(Copyright Susan Hunt)



Halcyon Days

A novel of the home front, World War II

by

Susan Hunt

Illustrations copyright L.J. Darter III




INTRODUCTION, by Gaillard T. Hunt


Writers have struggled throughout the modern era to show what's inside children's heads. In Halcyon Days, Susan Hunt has succeeded remarkably.

The children are Emma, four years old, bright and sensitive, and Tommy, ten, also bright, and sensitive too, but in his own geekish way. They live in Bethesda, Maryland, and their father is away in World War II. Halcyon Days takes us inside other, older heads as well: that of the children's mother, Elizabeth, who is angry because her husband went to war; of various friends and neighbors; of the grandmother, who must make the trip from Boston to Washington in a wartime train overflowing with soldiers; and many more. At one point a dog named Susie contributes a few perceptions.

The novel is not autobiography. Susan's father, Lewis J. Darter, Jr., was drafted into World War II, but he was fortunate enough never to ship overseas. (He worked in records management, leading to a post-War civilian job as Archivist of the Navy.) Susan was not old enough to remember the War at all. The novel's verisimiltude is due to hours in the Library of Congress with Time and Life and the newspapers of the era, and a few memories I was able to contribute -- flattening tin cans for the Boy Scouts' scrap drives, for instance.

Halcyon Days is a wartime novel, and none of the characters, especially not the children, are unaffected by the destruction raging offstage in Europe and the Pacific. But the irony of the title is essential. Bethesda was not Warsaw or even London. These are happy children, and their days are halcyon days.

Susan finished Halcyon Days on an IBM electric a year or two after she and I were married in 1975. An agent in New York, Ann ffolliott, was enthusiastic, but circulated the manuscript to no avail. As soon as the Internet began to take shape I thought of putting Halcyon Days out for the world to see electronically, and I have finally done so. I started out scanning the typescript into Word and thence into HTML, but character recognition software insisted on interpreting each ragged-right, double-spaced line as a new paragraph. (Can anyone tell me any way to stop this?) So I switched to pdf imaging. This produces a file about ten times larger than HTML, and ten times slower to download, but it spared me the tedium of correcting the scanned copy to remove all those spurious paragraph breaks. I apologize that you must deal with both formats, HTML for the openning chapters, pdf later. But you will find your efforts well repaid.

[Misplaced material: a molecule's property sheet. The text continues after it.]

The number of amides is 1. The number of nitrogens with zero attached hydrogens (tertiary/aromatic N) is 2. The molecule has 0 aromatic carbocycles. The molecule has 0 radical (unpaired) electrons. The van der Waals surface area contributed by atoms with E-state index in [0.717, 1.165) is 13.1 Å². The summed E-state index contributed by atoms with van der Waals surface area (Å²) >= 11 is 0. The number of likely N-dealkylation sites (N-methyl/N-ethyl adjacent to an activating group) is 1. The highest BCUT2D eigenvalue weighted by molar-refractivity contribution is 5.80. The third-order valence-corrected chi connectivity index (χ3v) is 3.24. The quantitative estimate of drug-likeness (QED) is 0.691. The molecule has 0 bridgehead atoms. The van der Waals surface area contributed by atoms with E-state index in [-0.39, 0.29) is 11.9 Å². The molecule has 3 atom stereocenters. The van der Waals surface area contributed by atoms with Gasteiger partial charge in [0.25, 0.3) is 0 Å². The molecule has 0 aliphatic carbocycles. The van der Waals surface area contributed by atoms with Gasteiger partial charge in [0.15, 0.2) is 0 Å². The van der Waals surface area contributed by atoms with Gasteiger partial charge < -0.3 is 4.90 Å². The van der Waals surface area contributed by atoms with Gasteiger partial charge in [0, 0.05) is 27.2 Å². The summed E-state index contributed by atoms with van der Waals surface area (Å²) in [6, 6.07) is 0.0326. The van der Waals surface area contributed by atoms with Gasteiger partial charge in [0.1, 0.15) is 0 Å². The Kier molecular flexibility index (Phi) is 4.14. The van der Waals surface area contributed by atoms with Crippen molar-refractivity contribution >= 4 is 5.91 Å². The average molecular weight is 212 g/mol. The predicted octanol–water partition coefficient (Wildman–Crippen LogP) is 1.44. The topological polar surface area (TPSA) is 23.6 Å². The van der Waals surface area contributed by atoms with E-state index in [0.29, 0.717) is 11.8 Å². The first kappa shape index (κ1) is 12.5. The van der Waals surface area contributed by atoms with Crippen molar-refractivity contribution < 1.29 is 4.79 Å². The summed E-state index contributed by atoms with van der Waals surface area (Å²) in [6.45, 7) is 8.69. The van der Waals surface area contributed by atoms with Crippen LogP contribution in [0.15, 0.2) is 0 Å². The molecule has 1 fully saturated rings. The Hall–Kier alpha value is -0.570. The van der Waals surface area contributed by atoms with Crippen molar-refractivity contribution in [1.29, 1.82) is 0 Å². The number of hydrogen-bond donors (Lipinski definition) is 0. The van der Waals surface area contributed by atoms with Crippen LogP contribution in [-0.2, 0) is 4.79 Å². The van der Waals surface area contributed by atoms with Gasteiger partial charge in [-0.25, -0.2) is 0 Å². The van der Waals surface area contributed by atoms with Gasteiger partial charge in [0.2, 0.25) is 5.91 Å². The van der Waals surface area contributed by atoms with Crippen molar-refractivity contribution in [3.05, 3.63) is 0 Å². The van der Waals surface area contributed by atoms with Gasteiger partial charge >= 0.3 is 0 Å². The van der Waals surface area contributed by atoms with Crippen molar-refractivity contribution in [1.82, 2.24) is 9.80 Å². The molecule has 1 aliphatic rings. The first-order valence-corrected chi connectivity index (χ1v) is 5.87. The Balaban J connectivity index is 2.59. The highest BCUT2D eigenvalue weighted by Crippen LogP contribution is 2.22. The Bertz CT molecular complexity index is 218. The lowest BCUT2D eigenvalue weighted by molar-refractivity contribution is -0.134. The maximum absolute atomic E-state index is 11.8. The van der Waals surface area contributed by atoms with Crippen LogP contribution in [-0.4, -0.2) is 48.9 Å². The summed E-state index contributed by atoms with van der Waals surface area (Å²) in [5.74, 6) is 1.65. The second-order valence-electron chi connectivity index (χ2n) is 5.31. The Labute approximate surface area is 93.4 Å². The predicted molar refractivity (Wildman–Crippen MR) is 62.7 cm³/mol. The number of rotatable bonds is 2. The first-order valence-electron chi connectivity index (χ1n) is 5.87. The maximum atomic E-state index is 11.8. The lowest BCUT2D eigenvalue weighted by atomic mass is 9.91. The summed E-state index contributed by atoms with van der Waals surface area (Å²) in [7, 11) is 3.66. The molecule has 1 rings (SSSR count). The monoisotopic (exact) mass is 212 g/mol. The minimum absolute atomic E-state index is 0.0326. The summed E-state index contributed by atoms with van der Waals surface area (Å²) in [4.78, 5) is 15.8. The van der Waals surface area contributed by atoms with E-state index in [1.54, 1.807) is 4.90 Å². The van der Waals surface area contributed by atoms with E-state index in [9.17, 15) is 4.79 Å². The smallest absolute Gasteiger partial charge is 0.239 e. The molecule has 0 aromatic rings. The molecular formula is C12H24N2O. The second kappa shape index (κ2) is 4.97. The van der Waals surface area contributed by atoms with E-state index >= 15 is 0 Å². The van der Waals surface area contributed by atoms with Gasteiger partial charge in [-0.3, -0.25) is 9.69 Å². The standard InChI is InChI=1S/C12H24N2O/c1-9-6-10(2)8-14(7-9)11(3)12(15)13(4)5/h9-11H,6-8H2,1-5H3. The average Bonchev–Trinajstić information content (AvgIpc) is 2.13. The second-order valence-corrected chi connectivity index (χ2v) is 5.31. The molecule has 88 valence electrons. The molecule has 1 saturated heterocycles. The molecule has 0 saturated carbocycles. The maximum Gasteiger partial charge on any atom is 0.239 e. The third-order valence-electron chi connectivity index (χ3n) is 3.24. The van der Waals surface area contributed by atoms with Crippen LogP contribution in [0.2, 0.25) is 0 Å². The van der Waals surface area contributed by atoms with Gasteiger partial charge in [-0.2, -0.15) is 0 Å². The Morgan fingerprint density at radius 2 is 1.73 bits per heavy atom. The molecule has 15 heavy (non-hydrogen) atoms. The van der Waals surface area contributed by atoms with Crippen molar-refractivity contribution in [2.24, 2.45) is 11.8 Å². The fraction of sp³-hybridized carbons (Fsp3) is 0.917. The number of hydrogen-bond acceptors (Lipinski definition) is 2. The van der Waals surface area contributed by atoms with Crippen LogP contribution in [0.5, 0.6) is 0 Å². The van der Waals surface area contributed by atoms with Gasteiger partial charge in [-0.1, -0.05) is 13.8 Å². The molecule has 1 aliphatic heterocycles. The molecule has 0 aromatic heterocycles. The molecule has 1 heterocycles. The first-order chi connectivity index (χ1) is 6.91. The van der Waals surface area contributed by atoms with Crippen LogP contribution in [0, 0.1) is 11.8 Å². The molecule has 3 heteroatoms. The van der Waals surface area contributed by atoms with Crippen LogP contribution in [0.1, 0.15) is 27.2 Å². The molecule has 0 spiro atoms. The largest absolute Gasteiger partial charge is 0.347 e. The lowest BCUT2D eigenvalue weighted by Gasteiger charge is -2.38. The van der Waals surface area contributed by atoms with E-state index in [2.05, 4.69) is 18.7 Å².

Very well repaid. There are passages in Halcyon Days that take my breath away with the shock of recognition -- recognition not just of the ten-year-old I may once have been, or of the four-year-old I was in 1943, but of all the characters, virtuous and not so virtuous, sensitive and not so sensitive, whose thoughts Susan has so accurately transcribed. Download and enjoy.

Silver Spring, Maryland

June 2005



CONTENTS



Chapter I A perfect day, summer in Bethesda.

Chapter II Elizabeth mourns her husband.

Chapter III "There was the sound of being sick again. It was Emma's mother being sick. Fear took hold of Emma. Mothers did not get sick."

Chapter IV Tommy explains the War to Emma.

Chapter V "The classroom began to get noisy but Tommy was no longer in it. 'Bomb just there,' he was saying to General Marshall . . . "

Chapter VI "This is my family, thought Tommy. They are basically boring but it's not their fault."

Chapter VII Tommy thinks about the coming baby, Bill thinks about Elizabeth.

Chapter VIII Lucy waits for Bill, winter passes, Bill decides to make his declaration.

Chapter IX "He said she'd led him on."

Chapters X & XI "He supposed that his father would soon be dead. . . . And now his mother was dying too. He would be an orphan, he and Emma both."

Chapter XII "She had thought is was just a bad dream, her mother lying there in the hallway . . . ".

Chapter XIII Elizabeth recovering.

Chapter XIV "So Tommy said, 'Why did my father go to war?'"

Chapter XV "The stations ticked by: Kingston, Westerly, New London, Old Saybrook. They stopped for awhile in New Haven."

Chapter XVI "But you couldn't get off the train, you had to stay on till the stop . . ."

Chapter XVII "Everything was alright again now that Grandmother was here."

Chapter XVIII Lucy's regrets.

Chapter XIX Spring.

Chapters XX & XXI The soldier returns.

Chapter XXII "I am weary of your quarrels, Weary of your wars and bloodshed, weary of your prayers for vengeance . . ."